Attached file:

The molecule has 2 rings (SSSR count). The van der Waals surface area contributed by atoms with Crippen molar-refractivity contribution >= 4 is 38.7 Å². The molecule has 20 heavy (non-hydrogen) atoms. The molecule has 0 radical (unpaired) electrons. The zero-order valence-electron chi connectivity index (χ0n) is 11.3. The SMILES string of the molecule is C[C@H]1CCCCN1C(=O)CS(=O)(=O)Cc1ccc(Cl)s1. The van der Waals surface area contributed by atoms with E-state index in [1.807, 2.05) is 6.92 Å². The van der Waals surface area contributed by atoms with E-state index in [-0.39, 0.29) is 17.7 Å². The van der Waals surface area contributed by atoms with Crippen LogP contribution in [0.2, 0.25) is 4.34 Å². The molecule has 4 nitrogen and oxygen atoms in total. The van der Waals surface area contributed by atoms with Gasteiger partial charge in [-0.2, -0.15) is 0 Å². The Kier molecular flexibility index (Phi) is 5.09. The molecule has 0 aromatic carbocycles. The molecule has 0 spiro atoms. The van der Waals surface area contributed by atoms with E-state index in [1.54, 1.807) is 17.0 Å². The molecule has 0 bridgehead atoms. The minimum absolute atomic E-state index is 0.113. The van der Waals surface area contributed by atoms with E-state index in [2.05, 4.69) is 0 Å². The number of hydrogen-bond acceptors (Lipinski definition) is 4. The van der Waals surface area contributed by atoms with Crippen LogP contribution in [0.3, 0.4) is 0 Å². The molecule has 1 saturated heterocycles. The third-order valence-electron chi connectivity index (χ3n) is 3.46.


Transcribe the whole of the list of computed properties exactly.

The molecule has 2 rings (SSSR count). The van der Waals surface area contributed by atoms with Crippen molar-refractivity contribution >= 4 is 38.7 Å². The molecule has 20 heavy (non-hydrogen) atoms. The molecule has 0 radical (unpaired) electrons. The zero-order valence-electron chi connectivity index (χ0n) is 11.3. The SMILES string of the molecule is C[C@H]1CCCCN1C(=O)CS(=O)(=O)Cc1ccc(Cl)s1. The van der Waals surface area contributed by atoms with E-state index in [1.807, 2.05) is 6.92 Å². The van der Waals surface area contributed by atoms with E-state index in [-0.39, 0.29) is 17.7 Å². The van der Waals surface area contributed by atoms with Crippen LogP contribution in [0.2, 0.25) is 4.34 Å². The molecule has 4 nitrogen and oxygen atoms in total. The van der Waals surface area contributed by atoms with Gasteiger partial charge in [-0.2, -0.15) is 0 Å². The Kier molecular flexibility index (Phi) is 5.09. The molecule has 0 aromatic carbocycles. The molecule has 0 spiro atoms. The van der Waals surface area contributed by atoms with E-state index in [1.54, 1.807) is 17.0 Å². The molecule has 0 bridgehead atoms. The minimum absolute atomic E-state index is 0.113. The van der Waals surface area contributed by atoms with E-state index in [2.05, 4.69) is 0 Å². The number of hydrogen-bond acceptors (Lipinski definition) is 4. The van der Waals surface area contributed by atoms with Crippen LogP contribution in [0.3, 0.4) is 0 Å². The molecule has 1 saturated heterocycles. The third-order valence-electron chi connectivity index (χ3n) is 3.46.